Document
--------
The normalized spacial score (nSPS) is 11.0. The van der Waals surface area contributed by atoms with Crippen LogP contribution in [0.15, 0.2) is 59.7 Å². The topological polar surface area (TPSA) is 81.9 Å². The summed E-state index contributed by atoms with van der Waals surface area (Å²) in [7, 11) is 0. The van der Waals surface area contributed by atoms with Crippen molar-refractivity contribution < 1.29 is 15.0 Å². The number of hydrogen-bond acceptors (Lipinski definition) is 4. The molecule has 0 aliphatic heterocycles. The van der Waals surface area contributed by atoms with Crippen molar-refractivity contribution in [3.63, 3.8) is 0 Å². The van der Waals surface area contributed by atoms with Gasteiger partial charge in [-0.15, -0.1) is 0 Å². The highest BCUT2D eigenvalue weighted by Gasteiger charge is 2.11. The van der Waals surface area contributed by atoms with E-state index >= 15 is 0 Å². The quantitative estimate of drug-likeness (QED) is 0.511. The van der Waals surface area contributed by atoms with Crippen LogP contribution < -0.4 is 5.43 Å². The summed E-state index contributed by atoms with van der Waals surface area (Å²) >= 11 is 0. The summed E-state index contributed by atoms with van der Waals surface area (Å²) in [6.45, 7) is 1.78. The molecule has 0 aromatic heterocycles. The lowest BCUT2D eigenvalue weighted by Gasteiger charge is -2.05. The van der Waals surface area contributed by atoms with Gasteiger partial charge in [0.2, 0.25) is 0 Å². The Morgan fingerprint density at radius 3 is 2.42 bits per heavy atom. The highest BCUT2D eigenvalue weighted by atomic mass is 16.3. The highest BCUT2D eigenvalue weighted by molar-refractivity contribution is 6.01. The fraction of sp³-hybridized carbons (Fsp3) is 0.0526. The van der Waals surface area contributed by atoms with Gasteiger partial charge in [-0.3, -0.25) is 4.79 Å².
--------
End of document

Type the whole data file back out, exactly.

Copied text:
The normalized spacial score (nSPS) is 11.0. The van der Waals surface area contributed by atoms with Crippen LogP contribution in [0.15, 0.2) is 59.7 Å². The topological polar surface area (TPSA) is 81.9 Å². The summed E-state index contributed by atoms with van der Waals surface area (Å²) in [7, 11) is 0. The van der Waals surface area contributed by atoms with Crippen molar-refractivity contribution < 1.29 is 15.0 Å². The number of hydrogen-bond acceptors (Lipinski definition) is 4. The molecule has 0 aliphatic heterocycles. The van der Waals surface area contributed by atoms with Crippen molar-refractivity contribution in [3.63, 3.8) is 0 Å². The van der Waals surface area contributed by atoms with Gasteiger partial charge in [-0.15, -0.1) is 0 Å². The highest BCUT2D eigenvalue weighted by Gasteiger charge is 2.11. The van der Waals surface area contributed by atoms with E-state index >= 15 is 0 Å². The quantitative estimate of drug-likeness (QED) is 0.511. The van der Waals surface area contributed by atoms with Crippen LogP contribution < -0.4 is 5.43 Å². The summed E-state index contributed by atoms with van der Waals surface area (Å²) >= 11 is 0. The summed E-state index contributed by atoms with van der Waals surface area (Å²) in [6.45, 7) is 1.78. The molecule has 0 aromatic heterocycles. The lowest BCUT2D eigenvalue weighted by Gasteiger charge is -2.05. The van der Waals surface area contributed by atoms with Gasteiger partial charge in [0.2, 0.25) is 0 Å². The Morgan fingerprint density at radius 3 is 2.42 bits per heavy atom. The highest BCUT2D eigenvalue weighted by atomic mass is 16.3. The highest BCUT2D eigenvalue weighted by molar-refractivity contribution is 6.01. The fraction of sp³-hybridized carbons (Fsp3) is 0.0526. The van der Waals surface area contributed by atoms with Gasteiger partial charge in [-0.3, -0.25) is 4.79 Å².